Butler also discussed the OSHA consultation program offered through Georgia Tech. A free and confidential on-site consultation is available to small companies, those with fewer than 500 employees, who need help in the areas of occupational safety and health. The program offers such services as a walk-through safety and health survey, an evaluation of work practices, noise measurement, air sampling and analysis, evaluation of technical programs, assistance with safety and health management, ergonomic assessments and citation abatement assistance. Although companies who participate are required to correct any problems that are found, they are not fined in any way, and the service is completely confidential.
"We're an open, free resource to everyone in Georgia," Butler said.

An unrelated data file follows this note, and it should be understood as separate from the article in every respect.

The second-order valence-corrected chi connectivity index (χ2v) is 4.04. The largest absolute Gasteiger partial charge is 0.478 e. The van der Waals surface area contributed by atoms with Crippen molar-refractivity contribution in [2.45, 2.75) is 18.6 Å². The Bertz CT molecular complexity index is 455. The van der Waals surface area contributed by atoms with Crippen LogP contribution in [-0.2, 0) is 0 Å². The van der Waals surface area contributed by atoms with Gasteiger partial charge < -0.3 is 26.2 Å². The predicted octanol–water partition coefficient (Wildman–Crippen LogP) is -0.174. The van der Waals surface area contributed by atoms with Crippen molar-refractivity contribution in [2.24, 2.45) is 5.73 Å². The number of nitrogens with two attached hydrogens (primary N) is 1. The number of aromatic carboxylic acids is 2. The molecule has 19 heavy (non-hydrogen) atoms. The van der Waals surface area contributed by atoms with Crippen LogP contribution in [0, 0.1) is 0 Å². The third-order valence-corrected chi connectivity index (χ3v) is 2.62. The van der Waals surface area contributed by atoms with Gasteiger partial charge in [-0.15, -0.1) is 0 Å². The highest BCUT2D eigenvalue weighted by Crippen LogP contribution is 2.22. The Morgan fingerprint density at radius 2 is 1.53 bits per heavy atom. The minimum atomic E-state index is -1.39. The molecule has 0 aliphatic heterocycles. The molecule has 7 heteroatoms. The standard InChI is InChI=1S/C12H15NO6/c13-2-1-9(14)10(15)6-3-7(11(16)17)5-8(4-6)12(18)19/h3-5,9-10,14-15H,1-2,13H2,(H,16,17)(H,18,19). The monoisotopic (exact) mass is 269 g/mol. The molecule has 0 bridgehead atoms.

For more information on the program, visit oshainfo.gatech.edu.
May 17, 2016 Meeting
Signs and symptoms of heat-related illnesses discussed at Coweta County Safety Council’s May meeting
June 1, 2016 (Newnan, GA) – During the hot summer months, companies will want to make sure their employees avoid heat-related illnesses, Tomas Motiejunas of Orizon IPE told members of the Coweta County Safety Council at their May 17, 2016 meeting. Motiejunas serves as director of environment health and safety at Orizon IPE, an Atlanta company that addresses the ongoing environmental health and safety needs of business and industry.